How Does Skateboarding Shape Cities?
A panel of skaters, academics, designers and makers including Iain Borden, Charlie Davis, Sam Elstub, Charles Myatt and Esther Sayers, will discuss skate spaces, communities and culture.
Skateboarding is everywhere: in urban streets and plazas, DIY constructions, multi-story projects, pop up ramps and bowls in retail spaces, parks and the Olympic games. How are skateboarders influencing urban politics and social enterprise? How does the design of skate spaces facilitate intergenerational connections?
The speakers will look at ways skateboarders rethink the parameters of the built environment, author DIY spaces, build communities and impact culture, commerce and spatial politics.
Borden is Professor of Architecture & Urban Culture and Vice-Dean Education at The Bartlett, University College London. He is author of 'Skateboarding and the City: a Complete History' (Bloomsbury, 2019) and co-author of 'Design and Development Guidance for Skateboarding' (Skateboard GB, 2020).
As a lifelong skater, Davis first visited Palestine in 2006, volunteering as an English and Music teacher, but quickly realised the kids were far more interested in skating. After several years of teaching and travelling in Palestine and in the Middle East, and after studying an MA in Arabic at Edinburgh University, he went on to establish SkatePal in 2013. He is currently based in Scotland.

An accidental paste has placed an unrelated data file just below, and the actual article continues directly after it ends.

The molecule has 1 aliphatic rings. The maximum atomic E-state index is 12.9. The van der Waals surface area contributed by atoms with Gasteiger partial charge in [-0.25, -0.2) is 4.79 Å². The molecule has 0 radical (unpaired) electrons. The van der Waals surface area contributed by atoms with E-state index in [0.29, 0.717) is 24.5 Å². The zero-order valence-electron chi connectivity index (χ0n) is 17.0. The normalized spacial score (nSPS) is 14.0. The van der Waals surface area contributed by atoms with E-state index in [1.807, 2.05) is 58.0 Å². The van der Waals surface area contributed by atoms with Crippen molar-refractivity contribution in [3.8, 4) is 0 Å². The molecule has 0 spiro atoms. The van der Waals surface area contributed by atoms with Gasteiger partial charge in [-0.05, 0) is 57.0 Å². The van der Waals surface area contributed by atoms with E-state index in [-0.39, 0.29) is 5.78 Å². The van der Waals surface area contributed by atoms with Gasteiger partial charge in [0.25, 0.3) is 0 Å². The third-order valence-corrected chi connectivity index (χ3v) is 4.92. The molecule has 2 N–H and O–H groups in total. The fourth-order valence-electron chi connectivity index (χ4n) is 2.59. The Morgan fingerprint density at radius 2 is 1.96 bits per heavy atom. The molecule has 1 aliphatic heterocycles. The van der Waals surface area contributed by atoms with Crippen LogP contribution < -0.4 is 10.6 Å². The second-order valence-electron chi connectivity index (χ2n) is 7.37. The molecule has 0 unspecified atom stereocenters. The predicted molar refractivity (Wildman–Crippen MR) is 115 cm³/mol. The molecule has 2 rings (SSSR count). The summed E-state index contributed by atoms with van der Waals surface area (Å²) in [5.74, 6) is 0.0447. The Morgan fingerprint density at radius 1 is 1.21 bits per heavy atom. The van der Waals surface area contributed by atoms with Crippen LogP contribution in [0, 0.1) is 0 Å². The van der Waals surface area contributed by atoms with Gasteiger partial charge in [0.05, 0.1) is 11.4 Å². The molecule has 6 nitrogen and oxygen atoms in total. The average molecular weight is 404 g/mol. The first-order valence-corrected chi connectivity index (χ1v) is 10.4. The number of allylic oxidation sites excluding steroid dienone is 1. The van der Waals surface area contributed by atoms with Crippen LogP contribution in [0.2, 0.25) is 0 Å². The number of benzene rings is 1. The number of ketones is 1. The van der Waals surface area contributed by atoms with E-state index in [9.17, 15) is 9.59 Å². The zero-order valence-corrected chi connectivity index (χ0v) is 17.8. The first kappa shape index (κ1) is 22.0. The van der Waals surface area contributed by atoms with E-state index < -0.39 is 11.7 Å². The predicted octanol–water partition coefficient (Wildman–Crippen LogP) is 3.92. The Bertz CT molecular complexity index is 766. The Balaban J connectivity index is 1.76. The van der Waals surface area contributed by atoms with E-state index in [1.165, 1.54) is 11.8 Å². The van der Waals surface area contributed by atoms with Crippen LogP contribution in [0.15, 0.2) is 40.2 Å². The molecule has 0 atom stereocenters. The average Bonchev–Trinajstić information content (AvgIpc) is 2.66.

Elstub is a skateboarder and chartered landscape architect. Using his experience in both fields, he now works as a skatepark designer with the award-winning design agency Betongpark. His expertise in community focused landscape architecture is also conveyed through his work as co-founder of the collective The Sandwich Club, in addition to being a tutor at the Bartlett School of Architecture. Projects include the Hackney Bumps Community project, regenerating the much loved 1980´s skatepark.
Myatt is a multidisciplinary artist based in Glasgow experimenting with form materials and design. Among his contributions to art, design and fabrication Myatt has built two public skateparks and several public skate-related sculpture projects. A skateboarder of 23 years, he is the current director and founder of The Arches DIY. His interest in skateboarding’s relationship to the city, to sculpture, architecture and the role it plays in public space inform his research and practice.
Sayers is Senior Lecturer at Goldsmiths, University of London. Her research into co-constructed learning includes practice research in cultural settings. She co-founded City Mill Skate with Sam Griffin, funded by UCL, and through a series of community designed 'skate dots' created City Mill Pool Street. Her articles include auto ethnographic research into skateboarding, motherhood and risk and qualitative research into skateboarding in girls’ and non-binary youth’s mental health recovery during lockdown with Sheryl Clark.
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Background image: SKATEBOARD exhibition photographed by Felix Speller.